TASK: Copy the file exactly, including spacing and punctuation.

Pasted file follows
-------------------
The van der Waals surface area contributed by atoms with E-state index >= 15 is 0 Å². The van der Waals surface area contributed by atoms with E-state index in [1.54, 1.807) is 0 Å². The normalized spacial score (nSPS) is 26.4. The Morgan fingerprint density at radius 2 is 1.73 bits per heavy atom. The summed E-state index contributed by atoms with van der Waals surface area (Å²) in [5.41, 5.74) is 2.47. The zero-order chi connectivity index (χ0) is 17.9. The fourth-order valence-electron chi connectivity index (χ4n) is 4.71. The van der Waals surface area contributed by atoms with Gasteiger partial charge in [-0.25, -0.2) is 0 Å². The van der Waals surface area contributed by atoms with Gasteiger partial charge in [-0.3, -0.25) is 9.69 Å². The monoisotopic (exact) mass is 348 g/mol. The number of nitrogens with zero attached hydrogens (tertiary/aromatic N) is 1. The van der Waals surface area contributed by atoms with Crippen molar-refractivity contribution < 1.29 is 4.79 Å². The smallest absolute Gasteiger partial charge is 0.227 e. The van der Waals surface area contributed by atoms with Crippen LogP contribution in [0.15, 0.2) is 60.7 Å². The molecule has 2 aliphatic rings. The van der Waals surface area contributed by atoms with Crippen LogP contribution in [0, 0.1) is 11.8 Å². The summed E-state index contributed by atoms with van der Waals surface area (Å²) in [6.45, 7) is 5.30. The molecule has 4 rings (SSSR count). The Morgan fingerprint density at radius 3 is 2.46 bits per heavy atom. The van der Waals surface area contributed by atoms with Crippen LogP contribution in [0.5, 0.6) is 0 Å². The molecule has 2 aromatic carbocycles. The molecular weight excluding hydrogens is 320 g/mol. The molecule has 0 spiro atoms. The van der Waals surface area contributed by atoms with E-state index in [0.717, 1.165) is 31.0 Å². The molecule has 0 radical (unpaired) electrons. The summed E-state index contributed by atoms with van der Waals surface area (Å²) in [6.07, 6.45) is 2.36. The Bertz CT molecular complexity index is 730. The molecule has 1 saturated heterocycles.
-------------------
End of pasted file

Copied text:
The van der Waals surface area contributed by atoms with E-state index >= 15 is 0 Å². The van der Waals surface area contributed by atoms with E-state index in [1.54, 1.807) is 0 Å². The normalized spacial score (nSPS) is 26.4. The Morgan fingerprint density at radius 2 is 1.73 bits per heavy atom. The summed E-state index contributed by atoms with van der Waals surface area (Å²) in [5.41, 5.74) is 2.47. The zero-order chi connectivity index (χ0) is 17.9. The fourth-order valence-electron chi connectivity index (χ4n) is 4.71. The van der Waals surface area contributed by atoms with Gasteiger partial charge in [-0.25, -0.2) is 0 Å². The van der Waals surface area contributed by atoms with Gasteiger partial charge in [-0.3, -0.25) is 9.69 Å². The monoisotopic (exact) mass is 348 g/mol. The number of nitrogens with zero attached hydrogens (tertiary/aromatic N) is 1. The van der Waals surface area contributed by atoms with Crippen molar-refractivity contribution < 1.29 is 4.79 Å². The smallest absolute Gasteiger partial charge is 0.227 e. The van der Waals surface area contributed by atoms with Crippen LogP contribution in [0.15, 0.2) is 60.7 Å². The molecule has 2 aliphatic rings. The van der Waals surface area contributed by atoms with Crippen LogP contribution in [0, 0.1) is 11.8 Å². The summed E-state index contributed by atoms with van der Waals surface area (Å²) in [6.45, 7) is 5.30. The molecule has 4 rings (SSSR count). The Morgan fingerprint density at radius 3 is 2.46 bits per heavy atom. The van der Waals surface area contributed by atoms with Crippen LogP contribution in [0.5, 0.6) is 0 Å². The molecule has 2 aromatic carbocycles. The molecular weight excluding hydrogens is 320 g/mol. The molecule has 0 spiro atoms. The van der Waals surface area contributed by atoms with E-state index in [0.717, 1.165) is 31.0 Å². The molecule has 0 radical (unpaired) electrons. The summed E-state index contributed by atoms with van der Waals surface area (Å²) in [6.07, 6.45) is 2.36. The Bertz CT molecular complexity index is 730. The molecule has 1 saturated heterocycles.